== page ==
Tuesday, November 6, 2012

The Feuding Hanoverians

Frederick, Prince of Wales
Arguments within the Royal Family have always existed, but the Hanoverian monarchs took their animosity into legend that scandalised even the tolerant English. With their reputation for uncontrollable rages, they all seemed to take pleasure in publicly humiliating their children. George I ejected his son, George Augustus and daughter-in-law Princess Caroline of Ansbach from St James Palace for a presumed slight to the Earl of Newcastle at their son's christening. They were literally ejected from the palace and their honour guard removed, banished for two years and their three daughters, Anne, Amelia and Caroline forbidden to live with them.

In his turn, George Augustus became George II, having not seen his own son, Frederick Prince of Wales for thirteen years. When he came to England with his father in 1715, George Augustus left his eight-year-old son in Hanover to keep a 'presence' there, the boy expected to preside over official occasions, despite Frederick's repeated requests to join his parents and siblings in London. Frederick had also continued to be known as Prince Frederich Ludwig of Hanover (with his British HRH style) even after his father had been created Prince of Wales.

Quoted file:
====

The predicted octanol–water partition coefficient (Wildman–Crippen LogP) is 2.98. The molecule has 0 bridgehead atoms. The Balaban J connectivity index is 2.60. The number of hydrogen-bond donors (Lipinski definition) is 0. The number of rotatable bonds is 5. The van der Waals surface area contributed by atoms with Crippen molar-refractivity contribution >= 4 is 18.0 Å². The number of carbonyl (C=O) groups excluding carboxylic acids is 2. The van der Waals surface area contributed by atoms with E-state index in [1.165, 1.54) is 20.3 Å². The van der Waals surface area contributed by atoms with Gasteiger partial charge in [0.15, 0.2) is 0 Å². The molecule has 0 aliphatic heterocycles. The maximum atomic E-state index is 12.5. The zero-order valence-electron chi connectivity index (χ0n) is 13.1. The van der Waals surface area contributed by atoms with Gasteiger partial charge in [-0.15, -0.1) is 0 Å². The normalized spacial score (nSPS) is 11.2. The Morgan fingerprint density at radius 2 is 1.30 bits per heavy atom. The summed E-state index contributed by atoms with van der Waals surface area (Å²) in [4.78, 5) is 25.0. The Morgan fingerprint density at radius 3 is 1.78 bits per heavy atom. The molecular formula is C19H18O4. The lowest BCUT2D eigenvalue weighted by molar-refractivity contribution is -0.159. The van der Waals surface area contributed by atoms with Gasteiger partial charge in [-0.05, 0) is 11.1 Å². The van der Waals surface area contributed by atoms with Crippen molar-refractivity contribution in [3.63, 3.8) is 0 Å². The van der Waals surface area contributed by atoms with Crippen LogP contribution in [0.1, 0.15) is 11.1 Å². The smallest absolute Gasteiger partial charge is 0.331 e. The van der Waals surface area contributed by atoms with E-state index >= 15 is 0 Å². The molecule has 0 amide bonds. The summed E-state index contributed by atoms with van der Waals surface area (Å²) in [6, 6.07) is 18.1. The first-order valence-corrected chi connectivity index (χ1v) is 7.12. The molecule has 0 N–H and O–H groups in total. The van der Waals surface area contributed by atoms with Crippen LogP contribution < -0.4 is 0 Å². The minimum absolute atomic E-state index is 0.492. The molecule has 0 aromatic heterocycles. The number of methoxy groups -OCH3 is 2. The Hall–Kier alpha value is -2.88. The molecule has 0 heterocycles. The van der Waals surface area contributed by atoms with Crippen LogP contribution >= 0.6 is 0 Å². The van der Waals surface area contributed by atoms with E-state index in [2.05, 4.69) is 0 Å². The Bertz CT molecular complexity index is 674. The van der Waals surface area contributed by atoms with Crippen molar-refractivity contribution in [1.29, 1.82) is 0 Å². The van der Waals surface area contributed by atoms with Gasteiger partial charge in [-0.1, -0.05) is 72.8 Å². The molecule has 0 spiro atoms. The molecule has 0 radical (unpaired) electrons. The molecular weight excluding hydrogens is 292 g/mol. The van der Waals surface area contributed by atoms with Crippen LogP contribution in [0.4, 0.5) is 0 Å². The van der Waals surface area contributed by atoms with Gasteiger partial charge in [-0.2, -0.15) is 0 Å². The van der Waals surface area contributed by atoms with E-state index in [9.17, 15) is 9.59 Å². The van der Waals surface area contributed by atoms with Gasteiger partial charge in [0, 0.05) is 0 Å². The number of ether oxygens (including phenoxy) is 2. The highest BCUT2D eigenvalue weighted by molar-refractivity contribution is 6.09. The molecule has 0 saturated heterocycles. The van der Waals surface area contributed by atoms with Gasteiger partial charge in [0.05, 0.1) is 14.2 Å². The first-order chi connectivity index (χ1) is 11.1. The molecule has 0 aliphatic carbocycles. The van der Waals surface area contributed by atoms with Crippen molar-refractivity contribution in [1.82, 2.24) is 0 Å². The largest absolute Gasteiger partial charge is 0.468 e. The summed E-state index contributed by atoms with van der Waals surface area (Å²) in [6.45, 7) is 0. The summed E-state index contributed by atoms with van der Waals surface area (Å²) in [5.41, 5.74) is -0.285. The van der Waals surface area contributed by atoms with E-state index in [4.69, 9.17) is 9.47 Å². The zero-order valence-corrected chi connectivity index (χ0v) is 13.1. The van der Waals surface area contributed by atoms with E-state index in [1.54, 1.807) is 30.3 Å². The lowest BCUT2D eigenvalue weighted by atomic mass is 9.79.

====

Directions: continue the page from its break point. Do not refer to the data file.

It's not unreasonable to suppose this separation was insisted upon by Frederick's grandfather, George I - a man who imprisoned his own wife for the majority of her life for having an affair with a Swedish army officer - who incidentally disappeared on his way to his mistress' apartment - probably murdered on George I's orders -but that's another story.
King George II and Queen Caroline of Ansbach

Hardly happy families, exacerbated when King George II favoured child was Frederick's younger brother, Prince William, Duke of Cumberland, to the extent that the king looked into ways of splitting his domains so that Frederick would succeed only in Britain, while Hanover would go to William.

Augusta, Princess of Wales
Despite being a spendthrift and womaniser, Frederick settled down to married life with the seventeen-year-old Augusta of Saxe-Gotha in 1736. When Augusta fell pregnant, Frederick announced the child would be born in October, when in fact she was due to give birth earlier.

In July, the entire family were at Hampton Court for the summer, with Queen Caroline determined to be present at the birth of her grandchild. Traditionally, royal births were witnessed by members of the family and senior courtiers to ensure the parentage of the royals, but Caroline announced tactlessly, 'I will be sure it is her child'.

Perhaps feeling insulted that his mother questioned the baby's paternity, when Augusta went into labour, Frederick bundled his eighteen-year-old wife out of her bedchamber and down a flight of stairs to a coach. Deaf to the protests of his wife and her ladies, with two of her dressers, they rattled through the fifteen miles to St James' in seventy five minutes, while the ladies and the Prince had to hold down the screaming princess.